Somebody cooked up this Russiagate bunk that any cooperation with Russia was clearly treasonous because Putin put Trump in office. Complete nonsense. Reckless nonsense. Every time Trump does something that we would have been grateful to previous presidents for doing — going back to Eisenhower in the first détente, and even Nixon in his détente, and Reagan with his détente with the Soviet Union that he thought had ended the Cold War. We all said, “Good. Good. At last we don’t live under the danger of nuclear war and all the rest.” Trump does any of that, and he tried to do quite a bit. He’s denounced in the New York Times, the Washington Post, CNN, MSN, NBC, and all the rest as a treasonous president.
He gives them something. He has his secretary of state, who clearly doesn’t believe it, Rex Tillerson, say highly accusatory things about Russia. Things that secretary of states don’t usually say because they’re supposed to do diplomacy. And Trump has been giving these hawks, who are feeding off Russiagate, bits of what they want. The last bit are these weapons to Ukraine. It’s the only reason for it. It makes no sense. It’s detrimental to our national interests in every other regard. This is why I have argued, and all your liberal progressive friends say I’m a traitor too, that it’s Russiagate and these false allegations, not Trump, that constitute the main danger to American national security. You can see it again with this shipment of arms to Ukraine.
AARON MATÉ: Professor Cohen, what do you think, if at all, the Russiagate story actually is? I mean, so much of it has been based on this Steele dossier, which was paid for by private sources. Trump’s opponents first in the Republican party and then by the Clinton campaign and the DNC. Do you think there’s any weight to the story at all that Putin and the Russian government might have had some sort of campaign to promote Trump’s election, even in a minor way?
STEPHEN COHEN: Ah, even in a minor way. Sure, because great powers — and Russia even when it’s on its knees is a great power by virtue of its size and nuclear weapons and talented citizens — great powers meddle in other country’s political affairs. We do it more than anybody else. Just look at the budget for our foreign broadcasting. It far exceeds what Russia spends for its RT Television network or its radio network, Sputnik. This is what great powers do to prove they’re great. They meddle in other people’s internal affairs.
If you’re asking me is it possible that some Russians, possibly even some with official connections — I have no idea what the expression “link to the Kremlin” means, but with some official connections — pumped their version of information into our media space during the 2016 election, I would say probably so. So what? If you regard this as somehow decisive, then you have utter contempt for American voters. You’re saying that we’re zombies just waiting for a signal from Putin to tell us how to vote. Or to develop our conflicts. I mean, the next thing that we’re going to hear is that Putin invented slavery in America which led to our racial problems. This is beyond preposterous.
The people, the dimwits, who cook up these narratives aren’t even smart. I can make up better stories than that. Which brings us to this dossier you mentioned. This thing allegedly compiled by a retired British intelligence agency. First of all, almost none of it’s been verified, other than the fact that Trump was once in Moscow in 2013 for a beauty pageant. But you could have read that in the newspapers. The dossier is a weird document.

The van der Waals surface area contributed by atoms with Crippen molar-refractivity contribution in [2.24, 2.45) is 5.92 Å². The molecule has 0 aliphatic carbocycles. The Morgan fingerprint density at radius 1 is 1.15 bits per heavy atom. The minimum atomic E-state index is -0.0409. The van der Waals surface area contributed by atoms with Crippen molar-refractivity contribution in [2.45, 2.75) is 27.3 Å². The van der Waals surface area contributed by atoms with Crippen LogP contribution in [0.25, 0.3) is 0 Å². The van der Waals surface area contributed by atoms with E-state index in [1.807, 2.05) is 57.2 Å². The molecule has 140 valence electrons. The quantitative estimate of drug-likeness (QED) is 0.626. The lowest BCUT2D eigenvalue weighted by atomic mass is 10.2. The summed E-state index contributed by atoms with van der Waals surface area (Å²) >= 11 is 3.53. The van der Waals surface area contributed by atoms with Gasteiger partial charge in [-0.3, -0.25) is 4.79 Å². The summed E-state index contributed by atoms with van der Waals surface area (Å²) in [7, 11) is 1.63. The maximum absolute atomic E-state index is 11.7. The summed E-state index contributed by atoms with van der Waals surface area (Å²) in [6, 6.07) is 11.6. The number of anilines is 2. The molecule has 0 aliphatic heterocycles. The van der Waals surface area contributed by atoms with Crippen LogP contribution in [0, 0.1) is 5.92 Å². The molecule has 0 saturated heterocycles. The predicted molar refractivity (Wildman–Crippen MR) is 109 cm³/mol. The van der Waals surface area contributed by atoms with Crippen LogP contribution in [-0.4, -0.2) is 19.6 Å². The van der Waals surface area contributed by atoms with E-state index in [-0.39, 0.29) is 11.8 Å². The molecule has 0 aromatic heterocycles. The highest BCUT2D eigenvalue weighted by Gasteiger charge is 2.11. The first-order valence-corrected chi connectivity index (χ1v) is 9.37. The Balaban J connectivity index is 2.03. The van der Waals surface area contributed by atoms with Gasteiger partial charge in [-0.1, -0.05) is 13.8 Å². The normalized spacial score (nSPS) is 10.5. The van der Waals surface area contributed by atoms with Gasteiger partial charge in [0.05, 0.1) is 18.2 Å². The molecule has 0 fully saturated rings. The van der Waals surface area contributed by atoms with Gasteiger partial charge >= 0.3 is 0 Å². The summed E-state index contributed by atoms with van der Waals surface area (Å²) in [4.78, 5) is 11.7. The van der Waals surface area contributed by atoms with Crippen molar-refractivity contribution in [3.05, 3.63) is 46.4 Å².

Steele says he got all the information from Russian intelligence officers in high places, and he paid them maybe over a million dollars for this. Now, take it in context. We say Putin is the master KGB agent. By the way, if he was a master KGB agent, how come he never got promoted beyond the rank of colonel? Because I have a number of friends, and they were friends, they were fellow historians, who are KGB guys, FSB guys in the post-Soviet period, who were historians. I worked in the archives with them. They were Putin’s age, and they were generals. Putin couldn’t have been that master for a KGB agent. But let’s say it’s so. Really, would these people in and around the Kremlin really risk their families, their jobs, their status, maybe their lives, by sending illicit information to some guy in London who hadn’t been in Russia in 15 years? How did he pay them? How did they transmit the information? And why in the dossier are there so many factual errors? An informed person in or around the Kremlin wouldn’t have made those factual errors. People who make those kinds of factual errors are Western intelligence services.
So I’m not sure where Steele got his information. But we do know one thing, that that dossier led to getting an eavesdropping warrant on Carter Page, who if there was ever an innocent person who ever walked the face of the world, it’s Carter Page. He actually believes in the American dream, every bit of it, from the naval academy on. But this dossier has played a very nefarious role. It seems to have been what the intelligence community had in mind when it published in January of this year the report that A, Putin had ordered the hacking, had ordered it done through WikiLeaks, and had done it to help Trump.
The dossier is the so-called “highly classified” information they can’t show us, and most of it is … not only is not verifiable, it doesn’t make any sense. Russiagate, the dossier, all of this, coming in the context of this new and more dangerous cold war, Russiagate puts us at great risk. Because, as I wrote in the Nation recently, ever since the beginning of the atomic age, ever since the Soviet Union got the bomb in 1949, and we had it, we have counted on an American president to avoid the most existential catastrophic fate, and that is nuclear war with Russia. And we’ve supported, generally speaking, except maybe the John Birch Society and some of the other crazies. Generally speaking, bipartisan America has supported American presidents in this existential duty to avoid nuclear war.
Trump is being deprived of the ability to pursue that first obligation. Again, existential to us. I’ve never seen anything like it, and I don’t think there’s ever been anything like it in American history.
AARON MATÉ: We have to leave it there. Profession Stephen Cohen. Professor emeritus of Russian studies, history, and politics at New York University and Princeton University. Thank you.
STEPHEN COHEN: Thank you, Aaron.
AARON MATÉ: And thank you for joining us on the Real News.